Based on my Likes, Likester thinks I might also be fond of Megan Fox (duh), George Lopez (definitely not), The Cheesecake Factory, Batman, and the Dalai Lama. For me, I’d say the recommendations are only about 60 percent accurate. Your mileage may vary.
It will also tell you what your friends might or should like, and allow you to push its recommendations upon them whether they want them or not.
Of course, those are just the features Likester tosses out there to get people to use its app, which it labels a “game.” Likester’s real purpose is to allow Facebook advertisers to target people who might already have an affinity for their products, even if they don’t even know it yet. You can slice and dice the Like data in all kinds of ways – affinities, location, yadda yadda – to create specifically targeted ad campaigns. There’s a video about this if you’re really interested.
The trouble with this model is that when you look at it closely, the data gets a little weird. For example, people who say they like Apple have an inexplicable fondness for music, products, and celebrities based in Brazil.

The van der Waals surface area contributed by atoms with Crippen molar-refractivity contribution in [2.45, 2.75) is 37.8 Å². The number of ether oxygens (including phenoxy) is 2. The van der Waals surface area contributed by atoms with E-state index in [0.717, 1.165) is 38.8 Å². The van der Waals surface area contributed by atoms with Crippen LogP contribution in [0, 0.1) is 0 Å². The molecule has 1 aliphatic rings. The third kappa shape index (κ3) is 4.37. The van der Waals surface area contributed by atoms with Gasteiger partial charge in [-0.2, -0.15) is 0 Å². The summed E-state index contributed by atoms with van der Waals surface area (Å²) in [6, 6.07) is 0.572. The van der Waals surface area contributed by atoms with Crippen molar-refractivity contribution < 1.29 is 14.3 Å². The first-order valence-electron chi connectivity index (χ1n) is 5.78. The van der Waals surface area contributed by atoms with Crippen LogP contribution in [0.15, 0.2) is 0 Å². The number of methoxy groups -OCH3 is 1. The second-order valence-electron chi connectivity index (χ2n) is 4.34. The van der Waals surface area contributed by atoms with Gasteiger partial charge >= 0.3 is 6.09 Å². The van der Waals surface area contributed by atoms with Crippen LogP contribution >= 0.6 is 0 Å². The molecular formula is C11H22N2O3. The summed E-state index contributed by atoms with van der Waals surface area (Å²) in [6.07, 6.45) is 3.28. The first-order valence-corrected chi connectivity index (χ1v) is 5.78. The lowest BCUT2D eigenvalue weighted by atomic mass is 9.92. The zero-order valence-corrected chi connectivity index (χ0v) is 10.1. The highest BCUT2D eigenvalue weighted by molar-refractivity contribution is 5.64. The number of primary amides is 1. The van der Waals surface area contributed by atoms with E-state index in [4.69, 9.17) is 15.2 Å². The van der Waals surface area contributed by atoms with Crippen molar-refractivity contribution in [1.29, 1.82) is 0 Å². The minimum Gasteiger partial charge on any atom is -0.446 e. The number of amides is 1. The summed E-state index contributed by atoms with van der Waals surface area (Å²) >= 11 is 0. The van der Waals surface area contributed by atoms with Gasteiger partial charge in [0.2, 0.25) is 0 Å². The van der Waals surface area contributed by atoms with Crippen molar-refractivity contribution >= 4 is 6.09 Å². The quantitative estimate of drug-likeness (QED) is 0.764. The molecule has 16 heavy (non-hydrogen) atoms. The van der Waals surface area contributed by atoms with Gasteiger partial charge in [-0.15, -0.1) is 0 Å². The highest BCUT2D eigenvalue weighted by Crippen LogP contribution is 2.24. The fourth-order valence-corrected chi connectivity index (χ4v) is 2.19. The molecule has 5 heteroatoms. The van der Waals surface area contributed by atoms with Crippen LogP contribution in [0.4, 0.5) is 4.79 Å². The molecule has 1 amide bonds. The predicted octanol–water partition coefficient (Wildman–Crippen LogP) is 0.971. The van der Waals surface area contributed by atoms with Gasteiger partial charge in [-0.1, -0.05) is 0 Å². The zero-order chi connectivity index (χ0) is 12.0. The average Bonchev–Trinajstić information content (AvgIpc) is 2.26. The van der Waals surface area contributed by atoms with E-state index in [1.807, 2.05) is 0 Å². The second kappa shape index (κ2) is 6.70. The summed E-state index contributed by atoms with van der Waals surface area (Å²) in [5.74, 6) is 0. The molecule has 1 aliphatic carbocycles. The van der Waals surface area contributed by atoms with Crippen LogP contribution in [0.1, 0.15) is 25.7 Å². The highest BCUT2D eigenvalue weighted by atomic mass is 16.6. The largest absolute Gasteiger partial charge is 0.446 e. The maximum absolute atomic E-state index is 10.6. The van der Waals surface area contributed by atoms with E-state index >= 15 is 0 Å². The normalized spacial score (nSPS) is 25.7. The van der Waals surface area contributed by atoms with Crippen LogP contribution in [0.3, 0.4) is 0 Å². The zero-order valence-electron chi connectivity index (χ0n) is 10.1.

As BusinessInsider points out, some of the data correlations are downright screwy. For example: Yankee fans are 15 times more likely to like the Red Sox, and vice versa. That might be true in an alternate universe, maybe, but not on this planet. The conclusions I’d draw from that info nugget are a) both groups like baseball more than most bipeds do, and b) there is probably something wrong with Likester’s algorithms.
Farming your Likes is what Facebook is all about these days. Unlike status updates, photos, videos, and other things you voluntarily share on Facebook, you have no privacy control over your Likes. They are public information, accessible by anyone with a Facebook account – or, like Likester, the wherewithal to turn them into a product.
You are what you Like. So be careful where you click.